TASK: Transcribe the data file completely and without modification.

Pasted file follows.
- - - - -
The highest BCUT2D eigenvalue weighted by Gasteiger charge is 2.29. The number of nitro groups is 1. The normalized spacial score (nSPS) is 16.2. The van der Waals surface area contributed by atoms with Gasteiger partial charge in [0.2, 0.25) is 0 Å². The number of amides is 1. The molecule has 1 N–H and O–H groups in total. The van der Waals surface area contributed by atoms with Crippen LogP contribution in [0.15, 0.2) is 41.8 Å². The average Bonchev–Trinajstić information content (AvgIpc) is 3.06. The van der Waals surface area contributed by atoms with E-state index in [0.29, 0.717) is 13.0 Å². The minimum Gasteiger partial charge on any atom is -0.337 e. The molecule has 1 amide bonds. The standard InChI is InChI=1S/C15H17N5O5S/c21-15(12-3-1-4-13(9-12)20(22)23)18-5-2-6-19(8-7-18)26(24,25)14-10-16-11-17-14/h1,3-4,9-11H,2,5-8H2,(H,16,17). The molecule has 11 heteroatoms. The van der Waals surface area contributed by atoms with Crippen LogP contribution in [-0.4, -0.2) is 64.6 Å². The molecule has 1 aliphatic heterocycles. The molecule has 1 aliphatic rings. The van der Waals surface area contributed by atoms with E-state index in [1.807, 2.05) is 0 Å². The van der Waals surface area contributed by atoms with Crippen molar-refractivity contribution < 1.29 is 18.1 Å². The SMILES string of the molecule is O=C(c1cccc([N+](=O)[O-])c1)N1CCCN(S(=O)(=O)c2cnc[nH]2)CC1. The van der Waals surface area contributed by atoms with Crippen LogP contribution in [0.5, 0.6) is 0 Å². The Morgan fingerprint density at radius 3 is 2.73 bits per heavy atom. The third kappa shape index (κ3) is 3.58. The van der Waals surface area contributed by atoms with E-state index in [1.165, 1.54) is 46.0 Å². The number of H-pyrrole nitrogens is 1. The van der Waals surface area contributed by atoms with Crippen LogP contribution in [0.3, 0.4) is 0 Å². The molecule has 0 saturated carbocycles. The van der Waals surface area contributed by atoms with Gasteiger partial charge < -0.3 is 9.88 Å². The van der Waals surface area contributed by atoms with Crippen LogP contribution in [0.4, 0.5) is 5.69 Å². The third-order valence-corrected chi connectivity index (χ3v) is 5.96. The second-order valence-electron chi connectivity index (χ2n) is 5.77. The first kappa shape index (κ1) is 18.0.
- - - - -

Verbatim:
The highest BCUT2D eigenvalue weighted by Gasteiger charge is 2.29. The number of nitro groups is 1. The normalized spacial score (nSPS) is 16.2. The van der Waals surface area contributed by atoms with Gasteiger partial charge in [0.2, 0.25) is 0 Å². The number of amides is 1. The molecule has 1 N–H and O–H groups in total. The van der Waals surface area contributed by atoms with Crippen LogP contribution in [0.15, 0.2) is 41.8 Å². The average Bonchev–Trinajstić information content (AvgIpc) is 3.06. The van der Waals surface area contributed by atoms with E-state index in [0.29, 0.717) is 13.0 Å². The minimum Gasteiger partial charge on any atom is -0.337 e. The molecule has 1 amide bonds. The standard InChI is InChI=1S/C15H17N5O5S/c21-15(12-3-1-4-13(9-12)20(22)23)18-5-2-6-19(8-7-18)26(24,25)14-10-16-11-17-14/h1,3-4,9-11H,2,5-8H2,(H,16,17). The molecule has 11 heteroatoms. The van der Waals surface area contributed by atoms with Crippen LogP contribution in [-0.4, -0.2) is 64.6 Å². The molecule has 1 aliphatic heterocycles. The molecule has 1 aliphatic rings. The van der Waals surface area contributed by atoms with E-state index in [1.807, 2.05) is 0 Å². The van der Waals surface area contributed by atoms with Crippen molar-refractivity contribution < 1.29 is 18.1 Å². The SMILES string of the molecule is O=C(c1cccc([N+](=O)[O-])c1)N1CCCN(S(=O)(=O)c2cnc[nH]2)CC1. The van der Waals surface area contributed by atoms with Crippen LogP contribution in [0.5, 0.6) is 0 Å². The Morgan fingerprint density at radius 3 is 2.73 bits per heavy atom. The third kappa shape index (κ3) is 3.58. The van der Waals surface area contributed by atoms with E-state index in [1.165, 1.54) is 46.0 Å². The number of H-pyrrole nitrogens is 1. The van der Waals surface area contributed by atoms with Crippen LogP contribution in [0.3, 0.4) is 0 Å². The molecule has 0 saturated carbocycles. The van der Waals surface area contributed by atoms with Gasteiger partial charge < -0.3 is 9.88 Å². The van der Waals surface area contributed by atoms with Crippen LogP contribution in [0.4, 0.5) is 5.69 Å². The third-order valence-corrected chi connectivity index (χ3v) is 5.96. The second-order valence-electron chi connectivity index (χ2n) is 5.77. The first kappa shape index (κ1) is 18.0.